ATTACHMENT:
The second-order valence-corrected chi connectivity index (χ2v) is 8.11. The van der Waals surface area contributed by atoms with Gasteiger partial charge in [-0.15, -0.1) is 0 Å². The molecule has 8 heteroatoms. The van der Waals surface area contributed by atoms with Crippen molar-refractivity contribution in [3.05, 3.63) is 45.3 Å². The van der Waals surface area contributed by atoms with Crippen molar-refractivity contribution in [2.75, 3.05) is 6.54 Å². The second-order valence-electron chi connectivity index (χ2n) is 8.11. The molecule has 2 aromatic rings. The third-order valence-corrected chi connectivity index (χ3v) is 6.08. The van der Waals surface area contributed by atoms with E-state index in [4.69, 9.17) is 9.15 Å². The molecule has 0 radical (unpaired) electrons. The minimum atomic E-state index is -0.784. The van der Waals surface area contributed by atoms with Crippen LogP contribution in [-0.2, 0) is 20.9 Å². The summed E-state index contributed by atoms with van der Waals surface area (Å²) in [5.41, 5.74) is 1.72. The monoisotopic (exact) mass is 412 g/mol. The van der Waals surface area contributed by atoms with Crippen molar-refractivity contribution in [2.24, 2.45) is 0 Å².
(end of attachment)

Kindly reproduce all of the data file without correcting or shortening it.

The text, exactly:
The second-order valence-corrected chi connectivity index (χ2v) is 8.11. The van der Waals surface area contributed by atoms with Gasteiger partial charge in [-0.15, -0.1) is 0 Å². The molecule has 8 heteroatoms. The van der Waals surface area contributed by atoms with Crippen molar-refractivity contribution in [3.05, 3.63) is 45.3 Å². The van der Waals surface area contributed by atoms with Crippen molar-refractivity contribution in [2.75, 3.05) is 6.54 Å². The second-order valence-electron chi connectivity index (χ2n) is 8.11. The molecule has 2 aromatic rings. The third-order valence-corrected chi connectivity index (χ3v) is 6.08. The van der Waals surface area contributed by atoms with E-state index in [4.69, 9.17) is 9.15 Å². The molecule has 0 radical (unpaired) electrons. The minimum atomic E-state index is -0.784. The van der Waals surface area contributed by atoms with Crippen LogP contribution in [-0.2, 0) is 20.9 Å². The summed E-state index contributed by atoms with van der Waals surface area (Å²) in [5.41, 5.74) is 1.72. The monoisotopic (exact) mass is 412 g/mol. The van der Waals surface area contributed by atoms with Crippen molar-refractivity contribution in [2.24, 2.45) is 0 Å².